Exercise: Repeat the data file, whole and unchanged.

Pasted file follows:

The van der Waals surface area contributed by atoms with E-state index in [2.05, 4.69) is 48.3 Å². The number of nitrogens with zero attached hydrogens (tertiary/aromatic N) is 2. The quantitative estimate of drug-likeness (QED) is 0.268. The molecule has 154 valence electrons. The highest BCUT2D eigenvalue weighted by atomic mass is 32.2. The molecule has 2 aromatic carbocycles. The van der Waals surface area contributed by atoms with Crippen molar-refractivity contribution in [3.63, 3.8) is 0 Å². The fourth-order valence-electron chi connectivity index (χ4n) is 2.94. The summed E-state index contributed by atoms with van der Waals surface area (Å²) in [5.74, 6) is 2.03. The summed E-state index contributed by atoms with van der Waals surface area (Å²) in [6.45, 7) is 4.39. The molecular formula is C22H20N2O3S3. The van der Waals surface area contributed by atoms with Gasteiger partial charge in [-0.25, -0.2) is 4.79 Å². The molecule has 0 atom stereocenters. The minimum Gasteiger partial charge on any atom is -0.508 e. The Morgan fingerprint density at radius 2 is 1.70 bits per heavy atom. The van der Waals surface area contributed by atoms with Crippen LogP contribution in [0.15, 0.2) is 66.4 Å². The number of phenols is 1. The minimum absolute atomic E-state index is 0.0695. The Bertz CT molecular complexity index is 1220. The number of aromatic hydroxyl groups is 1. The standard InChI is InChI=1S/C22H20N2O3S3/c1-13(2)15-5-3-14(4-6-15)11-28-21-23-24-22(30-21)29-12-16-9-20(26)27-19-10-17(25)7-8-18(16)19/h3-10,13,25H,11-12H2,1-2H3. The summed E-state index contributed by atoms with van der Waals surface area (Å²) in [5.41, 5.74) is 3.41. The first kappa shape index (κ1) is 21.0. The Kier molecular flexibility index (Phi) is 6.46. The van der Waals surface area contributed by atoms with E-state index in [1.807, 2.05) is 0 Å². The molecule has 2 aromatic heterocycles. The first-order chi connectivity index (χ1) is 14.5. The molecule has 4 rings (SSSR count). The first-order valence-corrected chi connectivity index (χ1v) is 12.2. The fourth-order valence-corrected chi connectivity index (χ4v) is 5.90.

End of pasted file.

The van der Waals surface area contributed by atoms with E-state index in [2.05, 4.69) is 48.3 Å². The number of nitrogens with zero attached hydrogens (tertiary/aromatic N) is 2. The quantitative estimate of drug-likeness (QED) is 0.268. The molecule has 154 valence electrons. The highest BCUT2D eigenvalue weighted by atomic mass is 32.2. The molecule has 2 aromatic carbocycles. The van der Waals surface area contributed by atoms with Crippen molar-refractivity contribution in [3.63, 3.8) is 0 Å². The fourth-order valence-electron chi connectivity index (χ4n) is 2.94. The summed E-state index contributed by atoms with van der Waals surface area (Å²) in [5.74, 6) is 2.03. The summed E-state index contributed by atoms with van der Waals surface area (Å²) in [6.45, 7) is 4.39. The molecular formula is C22H20N2O3S3. The van der Waals surface area contributed by atoms with Gasteiger partial charge in [-0.25, -0.2) is 4.79 Å². The molecule has 0 atom stereocenters. The minimum Gasteiger partial charge on any atom is -0.508 e. The Morgan fingerprint density at radius 2 is 1.70 bits per heavy atom. The van der Waals surface area contributed by atoms with Crippen LogP contribution in [0.15, 0.2) is 66.4 Å². The number of phenols is 1. The minimum absolute atomic E-state index is 0.0695. The Bertz CT molecular complexity index is 1220. The number of aromatic hydroxyl groups is 1. The standard InChI is InChI=1S/C22H20N2O3S3/c1-13(2)15-5-3-14(4-6-15)11-28-21-23-24-22(30-21)29-12-16-9-20(26)27-19-10-17(25)7-8-18(16)19/h3-10,13,25H,11-12H2,1-2H3. The summed E-state index contributed by atoms with van der Waals surface area (Å²) in [5.41, 5.74) is 3.41. The first kappa shape index (κ1) is 21.0. The Kier molecular flexibility index (Phi) is 6.46. The van der Waals surface area contributed by atoms with E-state index in [1.807, 2.05) is 0 Å². The molecule has 2 aromatic heterocycles. The first-order chi connectivity index (χ1) is 14.5. The molecule has 4 rings (SSSR count). The first-order valence-corrected chi connectivity index (χ1v) is 12.2. The fourth-order valence-corrected chi connectivity index (χ4v) is 5.90.